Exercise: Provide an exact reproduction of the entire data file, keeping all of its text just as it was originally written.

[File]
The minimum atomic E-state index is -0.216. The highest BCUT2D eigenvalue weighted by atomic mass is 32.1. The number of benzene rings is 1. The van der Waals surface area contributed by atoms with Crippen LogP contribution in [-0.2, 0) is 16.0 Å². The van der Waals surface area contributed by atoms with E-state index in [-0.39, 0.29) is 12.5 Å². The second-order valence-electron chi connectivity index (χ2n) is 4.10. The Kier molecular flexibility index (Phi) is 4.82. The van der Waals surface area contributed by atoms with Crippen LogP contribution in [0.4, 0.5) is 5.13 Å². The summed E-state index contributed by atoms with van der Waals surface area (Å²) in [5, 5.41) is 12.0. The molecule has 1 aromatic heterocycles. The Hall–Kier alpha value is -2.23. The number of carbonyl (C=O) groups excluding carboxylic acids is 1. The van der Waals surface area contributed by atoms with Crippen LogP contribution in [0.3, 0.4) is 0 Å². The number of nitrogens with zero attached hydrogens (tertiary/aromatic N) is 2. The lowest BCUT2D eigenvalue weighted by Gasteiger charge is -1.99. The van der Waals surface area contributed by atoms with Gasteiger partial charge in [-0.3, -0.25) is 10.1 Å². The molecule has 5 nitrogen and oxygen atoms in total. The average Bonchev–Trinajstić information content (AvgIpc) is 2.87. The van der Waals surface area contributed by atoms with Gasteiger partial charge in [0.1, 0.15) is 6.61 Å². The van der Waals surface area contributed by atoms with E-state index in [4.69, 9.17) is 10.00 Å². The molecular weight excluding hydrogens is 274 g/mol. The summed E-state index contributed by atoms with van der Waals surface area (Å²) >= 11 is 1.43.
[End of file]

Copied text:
The minimum atomic E-state index is -0.216. The highest BCUT2D eigenvalue weighted by atomic mass is 32.1. The number of benzene rings is 1. The van der Waals surface area contributed by atoms with Crippen LogP contribution in [-0.2, 0) is 16.0 Å². The van der Waals surface area contributed by atoms with E-state index in [-0.39, 0.29) is 12.5 Å². The second-order valence-electron chi connectivity index (χ2n) is 4.10. The Kier molecular flexibility index (Phi) is 4.82. The van der Waals surface area contributed by atoms with Crippen LogP contribution in [0.4, 0.5) is 5.13 Å². The summed E-state index contributed by atoms with van der Waals surface area (Å²) in [5, 5.41) is 12.0. The molecule has 1 aromatic heterocycles. The Hall–Kier alpha value is -2.23. The number of carbonyl (C=O) groups excluding carboxylic acids is 1. The van der Waals surface area contributed by atoms with Crippen LogP contribution in [0.3, 0.4) is 0 Å². The number of nitrogens with zero attached hydrogens (tertiary/aromatic N) is 2. The lowest BCUT2D eigenvalue weighted by Gasteiger charge is -1.99. The van der Waals surface area contributed by atoms with Gasteiger partial charge in [-0.3, -0.25) is 10.1 Å². The molecule has 5 nitrogen and oxygen atoms in total. The average Bonchev–Trinajstić information content (AvgIpc) is 2.87. The van der Waals surface area contributed by atoms with Gasteiger partial charge in [0.1, 0.15) is 6.61 Å². The van der Waals surface area contributed by atoms with E-state index in [4.69, 9.17) is 10.00 Å². The molecular weight excluding hydrogens is 274 g/mol. The summed E-state index contributed by atoms with van der Waals surface area (Å²) >= 11 is 1.43.